American Heritage® Dictionary of the English Language, Fourth Edition
- n. Science, art, study, or knowledge of, or skill in: photonics.
- n. Actions, activities, or practices of: athletics.
- n. Qualities or operations of: mechanics.
Century Dictionary and Cyclopedia
- n. A termination of Greek origin, denoting a science or an art. Words with this termination are properly plural, but are now commonly regarded as singular, being often accompanied by forms actually in the singular, as mathematics, hydrostatics, esthetics or esthetic, metrics or metric, etc. In some cases the singular alone is in use, as in logic, music, the adjective being then exclusively in -ic-al, as logical, musical, while in a few a distinction of meaning has grown up, as between physic and physics. Any adjective in -ic, applicable to a branch of knowledge, may have an accompanying noun in -ics.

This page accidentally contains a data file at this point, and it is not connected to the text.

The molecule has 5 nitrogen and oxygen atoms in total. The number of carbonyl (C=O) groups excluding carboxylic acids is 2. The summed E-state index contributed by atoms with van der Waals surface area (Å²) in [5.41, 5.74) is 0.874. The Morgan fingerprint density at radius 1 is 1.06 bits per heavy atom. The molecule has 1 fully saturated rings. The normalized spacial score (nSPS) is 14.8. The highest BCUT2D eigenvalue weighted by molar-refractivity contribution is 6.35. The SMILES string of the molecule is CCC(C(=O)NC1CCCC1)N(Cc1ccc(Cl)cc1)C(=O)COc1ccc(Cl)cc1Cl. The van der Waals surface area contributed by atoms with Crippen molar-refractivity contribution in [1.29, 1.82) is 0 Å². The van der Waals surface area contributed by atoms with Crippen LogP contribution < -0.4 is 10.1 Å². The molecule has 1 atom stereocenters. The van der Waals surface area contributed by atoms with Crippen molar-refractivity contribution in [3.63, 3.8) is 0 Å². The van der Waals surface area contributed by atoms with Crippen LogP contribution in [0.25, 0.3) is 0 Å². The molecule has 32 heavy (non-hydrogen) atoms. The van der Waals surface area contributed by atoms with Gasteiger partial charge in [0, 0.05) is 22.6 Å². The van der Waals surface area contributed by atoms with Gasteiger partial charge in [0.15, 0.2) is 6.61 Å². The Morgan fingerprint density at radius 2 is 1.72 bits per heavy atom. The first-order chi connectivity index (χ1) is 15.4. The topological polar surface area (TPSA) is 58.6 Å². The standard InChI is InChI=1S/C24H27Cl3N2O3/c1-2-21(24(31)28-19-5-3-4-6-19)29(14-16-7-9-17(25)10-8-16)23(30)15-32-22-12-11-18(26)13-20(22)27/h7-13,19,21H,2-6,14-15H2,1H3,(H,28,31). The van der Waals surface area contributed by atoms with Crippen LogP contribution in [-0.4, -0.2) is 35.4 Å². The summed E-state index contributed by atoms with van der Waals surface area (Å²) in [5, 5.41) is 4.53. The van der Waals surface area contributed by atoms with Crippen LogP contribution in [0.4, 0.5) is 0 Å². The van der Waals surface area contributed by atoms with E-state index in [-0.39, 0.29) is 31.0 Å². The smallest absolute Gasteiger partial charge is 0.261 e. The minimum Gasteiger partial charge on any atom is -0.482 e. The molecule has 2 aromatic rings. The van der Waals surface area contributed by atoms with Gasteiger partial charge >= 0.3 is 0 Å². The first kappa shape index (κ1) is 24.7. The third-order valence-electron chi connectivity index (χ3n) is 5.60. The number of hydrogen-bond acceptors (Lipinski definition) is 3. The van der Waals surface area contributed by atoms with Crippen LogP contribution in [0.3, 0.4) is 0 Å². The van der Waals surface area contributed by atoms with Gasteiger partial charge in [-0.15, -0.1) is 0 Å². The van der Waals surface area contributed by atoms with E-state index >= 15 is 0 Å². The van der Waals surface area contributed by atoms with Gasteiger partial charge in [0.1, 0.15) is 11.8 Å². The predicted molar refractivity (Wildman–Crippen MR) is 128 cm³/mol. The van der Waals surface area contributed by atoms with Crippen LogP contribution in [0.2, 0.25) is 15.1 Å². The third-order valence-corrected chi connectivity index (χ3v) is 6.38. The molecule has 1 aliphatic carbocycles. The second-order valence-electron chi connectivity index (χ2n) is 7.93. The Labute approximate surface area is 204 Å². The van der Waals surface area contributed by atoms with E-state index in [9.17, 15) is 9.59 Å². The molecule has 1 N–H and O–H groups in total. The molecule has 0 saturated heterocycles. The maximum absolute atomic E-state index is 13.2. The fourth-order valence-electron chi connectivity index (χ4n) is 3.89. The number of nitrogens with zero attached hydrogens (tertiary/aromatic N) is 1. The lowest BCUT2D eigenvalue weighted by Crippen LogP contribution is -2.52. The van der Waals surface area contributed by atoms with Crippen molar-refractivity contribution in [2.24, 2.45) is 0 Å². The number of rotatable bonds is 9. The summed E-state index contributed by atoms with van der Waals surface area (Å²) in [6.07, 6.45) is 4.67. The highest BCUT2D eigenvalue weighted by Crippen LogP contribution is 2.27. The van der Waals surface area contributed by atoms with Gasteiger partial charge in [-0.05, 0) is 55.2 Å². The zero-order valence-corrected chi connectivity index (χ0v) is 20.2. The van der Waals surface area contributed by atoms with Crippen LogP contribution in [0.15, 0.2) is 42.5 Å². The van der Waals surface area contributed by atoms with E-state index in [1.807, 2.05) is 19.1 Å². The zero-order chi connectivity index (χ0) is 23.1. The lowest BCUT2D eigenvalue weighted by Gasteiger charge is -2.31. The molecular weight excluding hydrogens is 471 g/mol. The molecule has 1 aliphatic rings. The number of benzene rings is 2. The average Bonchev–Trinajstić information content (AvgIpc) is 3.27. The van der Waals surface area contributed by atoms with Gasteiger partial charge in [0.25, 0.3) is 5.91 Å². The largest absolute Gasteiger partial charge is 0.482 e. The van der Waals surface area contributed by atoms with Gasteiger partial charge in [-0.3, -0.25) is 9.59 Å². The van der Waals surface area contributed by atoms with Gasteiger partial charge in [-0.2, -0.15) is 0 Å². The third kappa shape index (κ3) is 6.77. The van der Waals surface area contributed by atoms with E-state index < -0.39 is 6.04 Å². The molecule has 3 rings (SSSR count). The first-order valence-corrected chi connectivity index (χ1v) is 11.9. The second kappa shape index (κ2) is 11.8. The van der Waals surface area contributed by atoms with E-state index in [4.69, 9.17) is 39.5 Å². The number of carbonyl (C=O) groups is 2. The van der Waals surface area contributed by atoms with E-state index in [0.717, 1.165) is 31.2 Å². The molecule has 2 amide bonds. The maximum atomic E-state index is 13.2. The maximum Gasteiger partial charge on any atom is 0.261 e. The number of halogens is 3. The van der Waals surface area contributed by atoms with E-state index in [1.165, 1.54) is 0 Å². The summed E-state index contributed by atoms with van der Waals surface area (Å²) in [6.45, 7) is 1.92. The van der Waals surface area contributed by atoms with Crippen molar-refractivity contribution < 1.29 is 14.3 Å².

- n. Forms nouns referring to fields of knowledge or practice.
- n. Forms nouns relating to activities
GNU Webster's 1913
- A suffix used in forming the names of certain sciences, systems, etc., as acoust
ics, mathemat ics, dynam ics, statist ics, polit ics, athlet ics.
- -ic + -s1 (translation of Greek -ika, from neuter pl. of -ikos, adj. suff). (American Heritage® Dictionary of the English Language, Fourth Edition)
“The distinction is embodied in all the words that end in -ics: ethics, politics, esthetics, mathematics.”
‘-ics’ hasn't been added to any lists yet.
Looking for tweets for -ics.